(Mr Ashley) No, we are noticing now less and less
product coming from the forests of Scotland and more and more
product is coming from Eastern Europe.
297. A considerable amount of that must surely
be down to the basic price of the product, which is coming out,
say, of the Baltic States, exacerbated by the high rate of the
(Mr Ashley) I accept that but also when you look at
the haulage costs they seem to express that they can deliver product
from the Baltic States as cheaply as they can deliver from the
North of Scotland.
(Mr Hanley) One of the members of the People's Fuel
Lobby is a substantial haulier from northern Scotland. I met with
him about a week ago and he is actually moving forest products
out of Scotland to Manchester. He is very competitive with his
rates but he has just been told by the firm in Manchester that
the rates he is having to charge mean they are going to cease
using his business and they are actually going to pull from Scandinavia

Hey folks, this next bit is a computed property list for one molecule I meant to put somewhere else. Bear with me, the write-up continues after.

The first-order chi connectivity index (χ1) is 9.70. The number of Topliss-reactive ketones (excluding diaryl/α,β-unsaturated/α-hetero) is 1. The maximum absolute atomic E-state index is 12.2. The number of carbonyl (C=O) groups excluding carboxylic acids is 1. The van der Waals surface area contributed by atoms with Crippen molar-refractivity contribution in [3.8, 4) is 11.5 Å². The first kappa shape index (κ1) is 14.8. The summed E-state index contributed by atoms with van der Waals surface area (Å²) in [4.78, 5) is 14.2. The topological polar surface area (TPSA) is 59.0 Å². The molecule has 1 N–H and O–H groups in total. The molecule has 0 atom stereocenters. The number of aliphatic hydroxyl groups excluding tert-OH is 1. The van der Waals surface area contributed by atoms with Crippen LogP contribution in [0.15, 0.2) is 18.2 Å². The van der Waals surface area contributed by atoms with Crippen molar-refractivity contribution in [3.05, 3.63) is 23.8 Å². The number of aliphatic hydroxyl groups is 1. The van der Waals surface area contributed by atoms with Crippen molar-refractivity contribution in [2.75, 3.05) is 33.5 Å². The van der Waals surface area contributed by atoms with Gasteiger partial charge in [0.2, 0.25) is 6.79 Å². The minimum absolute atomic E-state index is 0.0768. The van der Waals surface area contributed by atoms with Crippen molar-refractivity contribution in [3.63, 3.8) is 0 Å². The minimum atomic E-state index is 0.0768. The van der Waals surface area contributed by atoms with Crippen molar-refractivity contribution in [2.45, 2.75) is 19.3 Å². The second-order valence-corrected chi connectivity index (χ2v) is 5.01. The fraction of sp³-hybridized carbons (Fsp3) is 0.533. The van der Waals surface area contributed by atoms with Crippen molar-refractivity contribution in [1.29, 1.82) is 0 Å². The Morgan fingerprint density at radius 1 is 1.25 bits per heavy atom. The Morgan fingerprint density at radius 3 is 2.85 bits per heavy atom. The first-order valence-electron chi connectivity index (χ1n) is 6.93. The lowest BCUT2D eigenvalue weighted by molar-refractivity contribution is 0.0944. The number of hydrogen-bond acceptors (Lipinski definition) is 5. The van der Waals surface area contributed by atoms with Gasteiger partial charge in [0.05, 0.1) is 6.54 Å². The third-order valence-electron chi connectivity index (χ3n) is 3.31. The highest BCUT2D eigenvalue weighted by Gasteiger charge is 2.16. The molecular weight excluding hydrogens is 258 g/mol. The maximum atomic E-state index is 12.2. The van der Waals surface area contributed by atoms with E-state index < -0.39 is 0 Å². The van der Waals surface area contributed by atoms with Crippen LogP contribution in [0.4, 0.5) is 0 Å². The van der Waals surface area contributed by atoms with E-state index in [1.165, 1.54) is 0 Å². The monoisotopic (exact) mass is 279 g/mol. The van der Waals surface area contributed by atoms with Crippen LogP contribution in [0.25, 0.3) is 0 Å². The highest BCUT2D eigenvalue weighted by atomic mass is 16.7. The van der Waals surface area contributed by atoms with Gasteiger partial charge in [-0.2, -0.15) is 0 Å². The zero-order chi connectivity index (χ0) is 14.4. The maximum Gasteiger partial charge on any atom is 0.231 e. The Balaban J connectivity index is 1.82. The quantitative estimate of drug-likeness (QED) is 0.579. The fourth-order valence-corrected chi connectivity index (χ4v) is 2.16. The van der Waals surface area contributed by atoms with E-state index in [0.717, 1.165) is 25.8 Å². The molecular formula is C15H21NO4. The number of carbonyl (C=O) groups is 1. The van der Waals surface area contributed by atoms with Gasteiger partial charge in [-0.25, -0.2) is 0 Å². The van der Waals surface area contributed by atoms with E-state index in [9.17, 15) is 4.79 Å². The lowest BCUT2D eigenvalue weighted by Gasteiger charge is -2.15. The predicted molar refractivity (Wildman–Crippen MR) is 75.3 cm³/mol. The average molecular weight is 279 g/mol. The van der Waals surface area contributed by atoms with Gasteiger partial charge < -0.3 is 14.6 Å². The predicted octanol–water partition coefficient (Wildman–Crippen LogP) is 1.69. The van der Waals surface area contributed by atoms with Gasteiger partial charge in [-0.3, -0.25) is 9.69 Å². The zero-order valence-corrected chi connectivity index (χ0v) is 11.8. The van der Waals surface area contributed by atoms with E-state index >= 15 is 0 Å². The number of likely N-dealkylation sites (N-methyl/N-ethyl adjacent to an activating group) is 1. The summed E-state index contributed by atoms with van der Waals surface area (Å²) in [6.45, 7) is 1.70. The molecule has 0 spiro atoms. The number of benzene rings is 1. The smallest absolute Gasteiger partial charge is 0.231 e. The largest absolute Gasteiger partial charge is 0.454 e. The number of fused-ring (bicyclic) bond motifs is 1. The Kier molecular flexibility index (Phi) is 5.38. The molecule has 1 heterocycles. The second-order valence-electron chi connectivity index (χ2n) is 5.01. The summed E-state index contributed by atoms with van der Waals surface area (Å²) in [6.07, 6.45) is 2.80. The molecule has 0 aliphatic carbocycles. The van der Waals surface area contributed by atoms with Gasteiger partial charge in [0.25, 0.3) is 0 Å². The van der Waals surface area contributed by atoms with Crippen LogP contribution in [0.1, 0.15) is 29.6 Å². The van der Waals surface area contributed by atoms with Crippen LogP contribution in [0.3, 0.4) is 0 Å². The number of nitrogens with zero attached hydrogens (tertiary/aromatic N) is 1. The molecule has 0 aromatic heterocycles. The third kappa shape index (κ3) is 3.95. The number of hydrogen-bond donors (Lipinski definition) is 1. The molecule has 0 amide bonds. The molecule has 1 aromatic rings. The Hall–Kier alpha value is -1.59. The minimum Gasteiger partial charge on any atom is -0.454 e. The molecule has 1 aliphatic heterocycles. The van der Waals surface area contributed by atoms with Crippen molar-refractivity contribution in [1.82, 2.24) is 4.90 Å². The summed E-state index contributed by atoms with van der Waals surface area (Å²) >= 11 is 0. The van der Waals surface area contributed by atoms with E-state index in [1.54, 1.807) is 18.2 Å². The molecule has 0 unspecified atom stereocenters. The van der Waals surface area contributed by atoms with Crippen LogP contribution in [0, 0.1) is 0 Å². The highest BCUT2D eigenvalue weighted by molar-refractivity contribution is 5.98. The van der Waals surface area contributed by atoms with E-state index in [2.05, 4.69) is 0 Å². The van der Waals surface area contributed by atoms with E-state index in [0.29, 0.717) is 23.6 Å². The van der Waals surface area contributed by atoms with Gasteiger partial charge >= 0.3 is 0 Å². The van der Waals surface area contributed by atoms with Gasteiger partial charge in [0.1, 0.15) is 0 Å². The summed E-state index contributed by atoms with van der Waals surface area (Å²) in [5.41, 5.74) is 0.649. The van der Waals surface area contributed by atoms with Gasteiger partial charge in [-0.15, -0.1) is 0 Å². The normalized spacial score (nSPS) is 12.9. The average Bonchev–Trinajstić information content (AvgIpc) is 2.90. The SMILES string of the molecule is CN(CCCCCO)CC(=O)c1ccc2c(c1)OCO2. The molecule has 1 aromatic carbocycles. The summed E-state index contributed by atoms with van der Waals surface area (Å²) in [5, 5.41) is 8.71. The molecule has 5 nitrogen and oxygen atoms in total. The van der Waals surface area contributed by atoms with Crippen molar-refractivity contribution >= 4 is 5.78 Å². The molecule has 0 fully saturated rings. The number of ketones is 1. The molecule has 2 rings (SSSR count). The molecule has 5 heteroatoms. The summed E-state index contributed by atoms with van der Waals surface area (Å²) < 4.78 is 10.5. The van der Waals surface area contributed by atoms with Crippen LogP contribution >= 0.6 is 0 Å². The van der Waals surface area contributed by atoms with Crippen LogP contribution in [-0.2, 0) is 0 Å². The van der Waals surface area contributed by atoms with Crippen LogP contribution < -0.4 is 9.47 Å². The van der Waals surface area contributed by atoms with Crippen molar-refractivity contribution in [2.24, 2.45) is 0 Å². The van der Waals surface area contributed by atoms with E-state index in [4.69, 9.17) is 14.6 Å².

into Manchester because the rates are cheaper. That is actual
comment from a haulier who is doing substantial business in northern
298. Let us get this clear. When we are talking
about timber being transported, there is the fact that there are
now sources of timber which never existed before. Some of us were
in the Baltic States not long ago and certainly from the former
Soviet Union and areas like that on the Baltic vast amounts of
timber are coming in at dramatically lower prices. Then there
is also the question of the haulage industry. In my constituency
I have a major timber processor, CSE Timber Products. Some years
ago they ended their own fleet and made an arrangement with a
private haulier; they outsourced the transportation because they
said they were timber processors, not hauliers and these people
do it far more efficiently and more cheaply than we can do it.
Is this outsourcing not a trend? I realise that for someone like
yourself, who has had a vertically integrated business, maybe
you have been holding up against the flow of the tide as it were.
(Mr Ashley) I accept that. What I am saying is that
the trend is that the British hauliers we were using have been
replaced by foreign hauliers. The local British hauliers whom
we were outsourcing have been replaced by hauliers coming in from
Europe, bringing in a load and then working within the UK to move
the product out.
299. Are you saying the timber is being brought
in by road?
(Mr Ashley) Yes.